Author: Ian Bayly
In June 1952, Len Beadell was called to a secret meeting in Salisbury, South Australia, and informed of the decision to explode an atomic bomb in Australia. He was set the task of finding an appropriate site. After exploring country to the west of Coober Pedy, he found an unnamed claypan (later called Emu) which the military approved as being suitable. It was close to the Emu Claypan that atomic bombs (Totem 1 and 2) were exploded on 15 and 27 October 1953. Even before the first of these two bombs was exploded, Beadell was asked to find a second site closer to the Trans Australian Railway. This second site was ominously called Maralinga (Aboriginal for thunder), and it was here that between 27 September 1956 and 9 October 1957 seven atomic bombs were exploded.
In November 1955, after the experience of surveying and constructing the Emu and Maralinga sites and their associated access roads, Beadell headed a group that became known as the Gunbarrel Road Construction Party. Despite their relatively slender resources, this group was responsible for the construction of a remarkable system of roads through remote, mainly desert country to the west of the Stuart Highway. The first part of the Gunbarrel Highway, from Victory Downs station (close to the Stuart Highway) to Giles, was built between November 1955 and March 1956, and the second section from Giles to Carnegie Homestead was completed in November 1958. Other roads constructed were the Mount Davies Road (1956 & 1957), Sandy Blight Junction Road (1960), Gary Junction Road (1960 & 1963), Anne Beadell Highway (mostly 1961 & 1962), Voles Hill-Cook Road (1961), Connie Sue Highway (1962), Gary Highway (1963), Callawa Track (1963) and Tallawana Track (1963).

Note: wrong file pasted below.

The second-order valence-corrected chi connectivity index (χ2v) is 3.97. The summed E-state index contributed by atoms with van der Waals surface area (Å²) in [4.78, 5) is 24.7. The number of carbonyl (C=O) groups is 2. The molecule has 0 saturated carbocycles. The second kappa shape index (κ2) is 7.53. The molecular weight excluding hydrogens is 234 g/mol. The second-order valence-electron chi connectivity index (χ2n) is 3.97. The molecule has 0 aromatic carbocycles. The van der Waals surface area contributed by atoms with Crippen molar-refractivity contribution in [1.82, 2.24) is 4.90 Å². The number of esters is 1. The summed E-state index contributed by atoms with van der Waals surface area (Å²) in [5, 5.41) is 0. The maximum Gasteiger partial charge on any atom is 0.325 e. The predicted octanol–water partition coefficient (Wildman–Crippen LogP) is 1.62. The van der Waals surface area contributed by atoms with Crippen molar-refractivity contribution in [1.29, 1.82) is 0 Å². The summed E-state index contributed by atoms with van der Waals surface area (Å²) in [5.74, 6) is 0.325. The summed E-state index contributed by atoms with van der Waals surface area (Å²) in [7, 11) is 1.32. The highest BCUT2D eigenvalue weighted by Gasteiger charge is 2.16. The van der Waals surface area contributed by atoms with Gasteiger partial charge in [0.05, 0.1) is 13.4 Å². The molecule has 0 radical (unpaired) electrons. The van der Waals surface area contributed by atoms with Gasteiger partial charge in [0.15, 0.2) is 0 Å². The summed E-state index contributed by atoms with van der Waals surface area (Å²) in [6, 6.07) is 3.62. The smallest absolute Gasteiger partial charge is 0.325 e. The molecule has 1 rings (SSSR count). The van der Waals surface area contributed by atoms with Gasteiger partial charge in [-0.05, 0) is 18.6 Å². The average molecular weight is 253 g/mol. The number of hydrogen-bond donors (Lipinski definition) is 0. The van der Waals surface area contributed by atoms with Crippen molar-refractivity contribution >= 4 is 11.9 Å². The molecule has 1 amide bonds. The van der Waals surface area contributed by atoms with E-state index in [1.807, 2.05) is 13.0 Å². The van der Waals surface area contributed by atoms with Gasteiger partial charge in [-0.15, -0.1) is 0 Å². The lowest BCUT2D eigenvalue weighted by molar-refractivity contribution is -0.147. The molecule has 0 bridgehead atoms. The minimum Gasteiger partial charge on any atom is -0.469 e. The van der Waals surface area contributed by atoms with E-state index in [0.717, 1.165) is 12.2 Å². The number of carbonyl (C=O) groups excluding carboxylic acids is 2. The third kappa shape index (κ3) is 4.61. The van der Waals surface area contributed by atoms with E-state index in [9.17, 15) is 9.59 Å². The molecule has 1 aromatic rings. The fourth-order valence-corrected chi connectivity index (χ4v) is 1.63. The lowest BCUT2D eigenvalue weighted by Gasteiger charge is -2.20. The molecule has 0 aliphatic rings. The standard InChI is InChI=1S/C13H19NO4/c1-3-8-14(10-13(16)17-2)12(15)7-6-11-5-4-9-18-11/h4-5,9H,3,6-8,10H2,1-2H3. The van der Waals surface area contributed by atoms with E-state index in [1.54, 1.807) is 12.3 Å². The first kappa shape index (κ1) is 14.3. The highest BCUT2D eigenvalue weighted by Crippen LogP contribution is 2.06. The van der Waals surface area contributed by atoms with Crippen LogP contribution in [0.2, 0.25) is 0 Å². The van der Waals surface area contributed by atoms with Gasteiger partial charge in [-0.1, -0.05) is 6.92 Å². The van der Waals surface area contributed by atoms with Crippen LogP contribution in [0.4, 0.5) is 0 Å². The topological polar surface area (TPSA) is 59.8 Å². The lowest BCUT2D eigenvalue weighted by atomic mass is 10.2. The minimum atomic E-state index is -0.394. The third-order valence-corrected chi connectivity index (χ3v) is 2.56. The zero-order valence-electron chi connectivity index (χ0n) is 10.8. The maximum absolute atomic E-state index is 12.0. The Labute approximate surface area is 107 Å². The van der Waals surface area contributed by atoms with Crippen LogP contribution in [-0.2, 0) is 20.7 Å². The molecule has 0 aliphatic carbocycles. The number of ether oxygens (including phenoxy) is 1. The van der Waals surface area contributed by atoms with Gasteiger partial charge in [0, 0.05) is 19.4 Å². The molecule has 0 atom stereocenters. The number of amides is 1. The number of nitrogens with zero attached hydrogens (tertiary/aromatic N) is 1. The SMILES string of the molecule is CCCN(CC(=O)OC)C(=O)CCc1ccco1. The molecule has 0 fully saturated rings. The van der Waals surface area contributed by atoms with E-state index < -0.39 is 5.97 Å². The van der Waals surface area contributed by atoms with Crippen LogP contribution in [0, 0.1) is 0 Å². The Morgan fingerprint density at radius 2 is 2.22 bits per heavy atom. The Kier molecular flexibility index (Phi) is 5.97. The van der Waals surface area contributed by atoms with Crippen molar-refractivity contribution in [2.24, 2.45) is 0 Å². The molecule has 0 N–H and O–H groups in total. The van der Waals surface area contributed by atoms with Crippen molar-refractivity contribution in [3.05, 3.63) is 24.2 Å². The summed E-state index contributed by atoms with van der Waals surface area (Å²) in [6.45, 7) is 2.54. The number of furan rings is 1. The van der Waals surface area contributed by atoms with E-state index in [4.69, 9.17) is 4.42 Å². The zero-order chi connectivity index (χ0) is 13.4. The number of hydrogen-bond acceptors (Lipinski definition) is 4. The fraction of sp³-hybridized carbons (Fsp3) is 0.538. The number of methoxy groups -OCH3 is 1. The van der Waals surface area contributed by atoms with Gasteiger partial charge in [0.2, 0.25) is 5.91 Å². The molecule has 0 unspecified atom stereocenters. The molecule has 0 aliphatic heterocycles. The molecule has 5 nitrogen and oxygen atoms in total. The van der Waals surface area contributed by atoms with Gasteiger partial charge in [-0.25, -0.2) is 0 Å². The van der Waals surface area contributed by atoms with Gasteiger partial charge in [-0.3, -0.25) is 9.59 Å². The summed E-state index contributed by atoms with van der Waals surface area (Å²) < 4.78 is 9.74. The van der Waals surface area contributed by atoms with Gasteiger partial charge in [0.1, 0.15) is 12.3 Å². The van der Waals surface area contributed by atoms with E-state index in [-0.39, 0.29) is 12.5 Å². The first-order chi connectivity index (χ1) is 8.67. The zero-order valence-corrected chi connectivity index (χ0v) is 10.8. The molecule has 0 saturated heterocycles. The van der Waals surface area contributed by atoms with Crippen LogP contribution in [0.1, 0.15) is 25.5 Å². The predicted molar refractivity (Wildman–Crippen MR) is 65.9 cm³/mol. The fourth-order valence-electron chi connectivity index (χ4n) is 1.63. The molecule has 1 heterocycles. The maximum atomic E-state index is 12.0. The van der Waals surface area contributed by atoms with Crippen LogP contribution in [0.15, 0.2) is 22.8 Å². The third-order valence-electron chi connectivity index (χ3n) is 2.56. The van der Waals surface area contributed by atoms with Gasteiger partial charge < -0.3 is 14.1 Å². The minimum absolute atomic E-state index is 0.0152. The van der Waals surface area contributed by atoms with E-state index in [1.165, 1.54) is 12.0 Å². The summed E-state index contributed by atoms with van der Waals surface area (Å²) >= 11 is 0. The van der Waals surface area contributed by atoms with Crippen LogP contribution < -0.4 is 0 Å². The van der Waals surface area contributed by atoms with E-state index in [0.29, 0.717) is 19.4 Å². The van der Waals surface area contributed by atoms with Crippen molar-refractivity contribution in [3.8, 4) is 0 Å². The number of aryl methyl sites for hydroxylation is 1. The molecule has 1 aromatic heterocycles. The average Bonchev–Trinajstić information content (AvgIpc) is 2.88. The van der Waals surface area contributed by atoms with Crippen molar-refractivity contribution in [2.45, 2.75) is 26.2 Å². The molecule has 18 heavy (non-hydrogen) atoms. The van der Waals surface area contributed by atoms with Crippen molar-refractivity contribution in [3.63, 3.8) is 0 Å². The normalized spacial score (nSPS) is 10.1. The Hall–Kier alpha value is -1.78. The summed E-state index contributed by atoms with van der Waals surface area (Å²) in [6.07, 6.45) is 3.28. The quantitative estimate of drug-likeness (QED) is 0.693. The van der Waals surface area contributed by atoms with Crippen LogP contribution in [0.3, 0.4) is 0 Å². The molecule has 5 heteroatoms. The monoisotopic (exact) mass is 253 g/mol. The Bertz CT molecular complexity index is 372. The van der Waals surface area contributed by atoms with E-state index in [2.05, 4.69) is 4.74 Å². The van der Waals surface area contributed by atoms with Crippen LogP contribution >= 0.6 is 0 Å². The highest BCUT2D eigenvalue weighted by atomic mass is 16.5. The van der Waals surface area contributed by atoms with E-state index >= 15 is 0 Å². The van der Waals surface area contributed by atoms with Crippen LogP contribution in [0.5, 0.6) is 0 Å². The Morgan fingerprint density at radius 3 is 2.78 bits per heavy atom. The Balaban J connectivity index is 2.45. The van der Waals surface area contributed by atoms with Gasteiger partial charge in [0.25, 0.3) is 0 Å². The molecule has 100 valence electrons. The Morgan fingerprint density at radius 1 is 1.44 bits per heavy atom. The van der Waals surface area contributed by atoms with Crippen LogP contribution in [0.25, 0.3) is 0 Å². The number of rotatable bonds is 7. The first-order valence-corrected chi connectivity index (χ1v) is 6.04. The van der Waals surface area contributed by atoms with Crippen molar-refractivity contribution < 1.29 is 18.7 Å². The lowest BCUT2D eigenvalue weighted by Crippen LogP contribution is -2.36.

The work of the Gunbarrel Road Construction Party came to an end when they reached the ruins of old Talawana Homestead on 6 November 1963. Over a period of almost exactly eight years, this gallant group had constructed about 6,000 kilometres of roads.
This book describes the extraordinary adventures and difficulties faced by Len Beadell and his group. Beadell showed remarkable courage and resourcefulness during his long and arduous solo reconnaissance trips. It was on one of these that he came very close to losing his life in March 1958.